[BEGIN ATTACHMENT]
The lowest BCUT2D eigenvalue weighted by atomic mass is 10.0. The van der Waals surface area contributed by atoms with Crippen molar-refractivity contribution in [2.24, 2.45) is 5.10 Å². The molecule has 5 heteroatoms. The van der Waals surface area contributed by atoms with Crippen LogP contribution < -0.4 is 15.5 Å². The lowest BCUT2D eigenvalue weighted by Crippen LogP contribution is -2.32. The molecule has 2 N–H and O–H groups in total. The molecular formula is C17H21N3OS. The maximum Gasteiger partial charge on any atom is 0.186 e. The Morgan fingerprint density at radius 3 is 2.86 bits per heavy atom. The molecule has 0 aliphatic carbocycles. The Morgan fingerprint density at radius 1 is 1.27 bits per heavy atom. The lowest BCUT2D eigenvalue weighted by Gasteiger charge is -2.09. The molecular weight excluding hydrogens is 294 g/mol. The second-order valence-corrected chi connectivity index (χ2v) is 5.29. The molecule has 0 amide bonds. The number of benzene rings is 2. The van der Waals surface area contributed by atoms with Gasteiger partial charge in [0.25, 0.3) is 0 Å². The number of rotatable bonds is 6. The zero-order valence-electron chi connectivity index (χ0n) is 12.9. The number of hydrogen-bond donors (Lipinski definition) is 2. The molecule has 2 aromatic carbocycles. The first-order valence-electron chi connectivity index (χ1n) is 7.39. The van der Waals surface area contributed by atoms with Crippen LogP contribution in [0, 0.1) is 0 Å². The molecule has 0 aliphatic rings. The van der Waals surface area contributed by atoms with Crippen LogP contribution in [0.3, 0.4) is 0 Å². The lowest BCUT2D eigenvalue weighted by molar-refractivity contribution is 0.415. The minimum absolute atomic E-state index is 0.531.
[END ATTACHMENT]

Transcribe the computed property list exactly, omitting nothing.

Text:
The lowest BCUT2D eigenvalue weighted by atomic mass is 10.0. The van der Waals surface area contributed by atoms with Crippen molar-refractivity contribution in [2.24, 2.45) is 5.10 Å². The molecule has 5 heteroatoms. The van der Waals surface area contributed by atoms with Crippen LogP contribution < -0.4 is 15.5 Å². The lowest BCUT2D eigenvalue weighted by Crippen LogP contribution is -2.32. The molecule has 2 N–H and O–H groups in total. The molecular formula is C17H21N3OS. The maximum Gasteiger partial charge on any atom is 0.186 e. The Morgan fingerprint density at radius 3 is 2.86 bits per heavy atom. The molecule has 0 aliphatic carbocycles. The Morgan fingerprint density at radius 1 is 1.27 bits per heavy atom. The lowest BCUT2D eigenvalue weighted by Gasteiger charge is -2.09. The molecular weight excluding hydrogens is 294 g/mol. The second-order valence-corrected chi connectivity index (χ2v) is 5.29. The molecule has 0 amide bonds. The number of benzene rings is 2. The van der Waals surface area contributed by atoms with Gasteiger partial charge in [0.25, 0.3) is 0 Å². The number of rotatable bonds is 6. The zero-order valence-electron chi connectivity index (χ0n) is 12.9. The number of hydrogen-bond donors (Lipinski definition) is 2. The molecule has 2 aromatic carbocycles. The first-order valence-electron chi connectivity index (χ1n) is 7.39. The van der Waals surface area contributed by atoms with Crippen LogP contribution in [0, 0.1) is 0 Å². The molecule has 0 aliphatic rings. The van der Waals surface area contributed by atoms with Crippen LogP contribution in [0.3, 0.4) is 0 Å². The lowest BCUT2D eigenvalue weighted by molar-refractivity contribution is 0.415. The minimum absolute atomic E-state index is 0.531.